Heartbreak for Habs

AL STRACHAN -- Toronto Sun

, Last Updated: 1:47 PM ET


 There was never any doubt that the Montreal Canadiens, a team loaded with heart, would produce a monumental effort against the Tampa Bay Lightning last night.

 But it wasn't enough.

 The Lightning, no slouches themselves in the heart department, fought back from what should have been a debilitating blown lead in the third period to tie the game with 16.3 seconds left, then went on to win 4-3 in overtime.

 As a result, the Canadiens now trail the series 3-0 and even though they have another home game tomorrow, the outlook is dim.

 The heroes were numerous. Near-heroes in Montreal's case. Full-blown heroes for the Lightning.

 Goaltender Nikolai Khabibulin kept his team in a game that the Canadiens were dominating. But Vincent Lecavalier, fighting off a determined physical assault by the Canadiens --and waves of unfamiliar boos in his home town -- tied the game in the dying seconds of regulation time.

 It was a goal not unlike the one San Jose's Jonathan Cheechoo scored against Colorado last week, poking his stick between his legs to get to a puck that was otherwise unavailable.

 "His was a little nicer," Lecavalier said with a laugh. "His was a shot. On mine, I just deflected it. I was a little lucky."

 BROKEN PLAY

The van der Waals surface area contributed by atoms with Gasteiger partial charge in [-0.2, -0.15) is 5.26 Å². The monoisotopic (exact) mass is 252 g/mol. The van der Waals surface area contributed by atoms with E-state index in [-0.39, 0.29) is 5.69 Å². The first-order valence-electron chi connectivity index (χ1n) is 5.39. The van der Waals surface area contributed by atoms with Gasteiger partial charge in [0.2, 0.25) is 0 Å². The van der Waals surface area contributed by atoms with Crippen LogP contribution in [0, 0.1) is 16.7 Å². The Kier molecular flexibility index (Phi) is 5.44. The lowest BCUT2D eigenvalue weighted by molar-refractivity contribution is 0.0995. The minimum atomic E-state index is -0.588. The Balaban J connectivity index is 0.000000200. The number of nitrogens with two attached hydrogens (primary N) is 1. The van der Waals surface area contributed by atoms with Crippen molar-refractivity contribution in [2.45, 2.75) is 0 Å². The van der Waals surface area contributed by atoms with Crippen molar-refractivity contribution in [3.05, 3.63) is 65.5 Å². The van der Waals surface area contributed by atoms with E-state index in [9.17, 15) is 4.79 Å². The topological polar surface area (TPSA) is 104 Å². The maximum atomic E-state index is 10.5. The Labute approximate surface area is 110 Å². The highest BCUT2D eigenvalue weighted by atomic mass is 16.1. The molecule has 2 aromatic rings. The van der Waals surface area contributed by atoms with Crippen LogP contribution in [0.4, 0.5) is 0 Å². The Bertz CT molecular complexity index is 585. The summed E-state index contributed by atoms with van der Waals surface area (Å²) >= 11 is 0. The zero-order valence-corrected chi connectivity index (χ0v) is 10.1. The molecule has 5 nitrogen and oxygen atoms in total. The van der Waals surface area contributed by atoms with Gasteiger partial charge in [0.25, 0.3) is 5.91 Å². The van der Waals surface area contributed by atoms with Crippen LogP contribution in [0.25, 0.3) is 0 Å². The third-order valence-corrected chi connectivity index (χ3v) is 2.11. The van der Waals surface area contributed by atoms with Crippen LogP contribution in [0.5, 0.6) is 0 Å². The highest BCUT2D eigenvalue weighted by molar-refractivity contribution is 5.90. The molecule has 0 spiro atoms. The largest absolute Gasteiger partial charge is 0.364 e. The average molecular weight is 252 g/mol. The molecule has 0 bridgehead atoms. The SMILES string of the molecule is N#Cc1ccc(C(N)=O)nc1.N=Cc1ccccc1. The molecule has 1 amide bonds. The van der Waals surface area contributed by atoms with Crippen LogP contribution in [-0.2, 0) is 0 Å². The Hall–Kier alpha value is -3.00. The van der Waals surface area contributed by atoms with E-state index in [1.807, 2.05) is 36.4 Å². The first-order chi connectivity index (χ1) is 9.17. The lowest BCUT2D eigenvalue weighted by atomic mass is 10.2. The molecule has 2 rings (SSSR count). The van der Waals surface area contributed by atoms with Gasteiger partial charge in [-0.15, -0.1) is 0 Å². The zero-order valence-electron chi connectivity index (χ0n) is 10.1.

But it was enough to beat Montreal goaltender Jose Theodore and shatter the hearts of the Bell Centre crowd.

 "It was just a broken play," Montreal defenceman Craig Rivet said. "He (Dave Andreychuk) puts it on the net with a flip pass and the guy (Lecavalier) puts it through his legs. You can say it's lucky, but you make your own luck."

 The winner was in somewhat the same category. It might have looked lucky, but was pure skill.

 The puck went behind the Montreal net and Brad Richards hunted it down. Seeing that Theodore was still out in front of the crease, Richards banked it off his backside and into the net.

 Richards made it clear that he understands not only hockey but also the basic laws of physics.

 "When you see the goalie has his back to the play, there's a real good chance it's going to hit him and go back," he said.

 And when it did, the Canadiens' season was on the precipice.

 They could hardly be faulted. They played a superb game, even staging a third-period comeback to go in front. But Khabibulin was brilliant, repeatedly turning away Canadiens players who appeared to have sure goals.

 The Lightning got on the board first when the Canadiens forgot about defence during a second-period power play and allowed Cory Stillman a three-zone breakaway. He had all the time he needed to move in cautiously on Theodore, make a couple of dekes and finally score on a backhand.

 Then came the rarest occurrence in hockey. Not a penalty shot. Not even a conservative jacket on Don Cherry. The Canadiens scored before the power play ended. Invariably, a team that allows a short-handed goal is so demoralized that the power play ticks away.

 But this time, the Canadiens went back to the attack and Alexei Kovalev, who was robbed at least four times by Khabibulin last night, redirected Andre Markov's point shot between Khabibulin's legs.

 But only three minutes later, the Lightning, enjoying another power play, went in front on a slapper from the point that was deflected on the way in.

 The Canadiens refused to accept defeat. Michael Ryder, who hadn't had a goal in the playoffs, pounced on the rebound of Craig Rivet's shot and roofed it to tie the score before Patrice Brisebois scored what appeared to be the winner. But it was not to be.


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